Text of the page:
By: Briana McDonald
The subject of much controversy, Aleppo, a city in north Syria, has been under siege for some time now. The Battle of Aleppo, as it has been termed, has been ongoing since 2012. Due to bombing and attacks, the city has been deteriorating, crumbling, and leaving its residents homeless and hopeless, as many countries refuse to take in its refugees. We have turned Aleppo into a debate topic, trivializing it and using the instances of violence as a simple example in foreign affairs arguments. We are forgetting the real reason that we heard about Aleppo in the first place.
As of 2005, Aleppo’s population was over two million people. Currently, it is hard to estimate the number of people that live there because of two reasons: the west side is currently under military control, and the east side, known as the “rebel side,” is not being controlled at all. The rebel side is where a war is taking place; not only are Russian and Syrian warplanes bombing much of the city, but citizens involved in the Syrian Civil War are using homemade weapons to fight. This is resulting in the decimation of a city once beloved as a capital of tourism and industry; Aleppo was Syria’s largest city and had a rich history.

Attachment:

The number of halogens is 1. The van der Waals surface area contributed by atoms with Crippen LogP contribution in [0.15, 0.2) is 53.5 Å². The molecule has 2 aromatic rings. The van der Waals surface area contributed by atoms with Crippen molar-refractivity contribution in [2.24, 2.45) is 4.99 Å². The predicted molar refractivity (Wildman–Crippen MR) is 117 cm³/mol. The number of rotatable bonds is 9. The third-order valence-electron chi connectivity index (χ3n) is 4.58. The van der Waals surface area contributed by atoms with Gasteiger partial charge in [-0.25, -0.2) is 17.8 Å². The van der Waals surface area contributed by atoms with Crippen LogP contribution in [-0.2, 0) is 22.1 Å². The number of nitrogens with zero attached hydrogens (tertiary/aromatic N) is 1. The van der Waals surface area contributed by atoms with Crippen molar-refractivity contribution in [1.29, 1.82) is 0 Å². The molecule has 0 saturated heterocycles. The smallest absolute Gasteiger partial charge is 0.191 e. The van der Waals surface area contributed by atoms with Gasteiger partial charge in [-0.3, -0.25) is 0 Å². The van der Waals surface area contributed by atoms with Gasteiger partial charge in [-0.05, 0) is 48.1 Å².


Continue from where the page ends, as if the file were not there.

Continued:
Presently, 250,000 people live in eastern Aleppo. 100,000 of them are children. In the past few days, the last accessible hospital was subject to aerial bombardment and was destroyed. This means that these citizens now have no access to healthcare. Many have said that they are running low or are completely out of food rations. A teacher in Aleppo, Abdulkafi, told BBC “I have had to stop teaching at the university. My wife is sick and my daughter is without milk. But they are alive.” But this is no way to live. Refugees are attempting to flee to South Aleppo and nearby provinces. They beg the United Nations and the rest of the world to stop the air raiding by warring countries that is causing their strife. “The situation now is super bad,” another teacher stated. “It’s a catastrophic situation. Everything is so bad. We are all about to die and, as usual, the world is not caring about our blood.”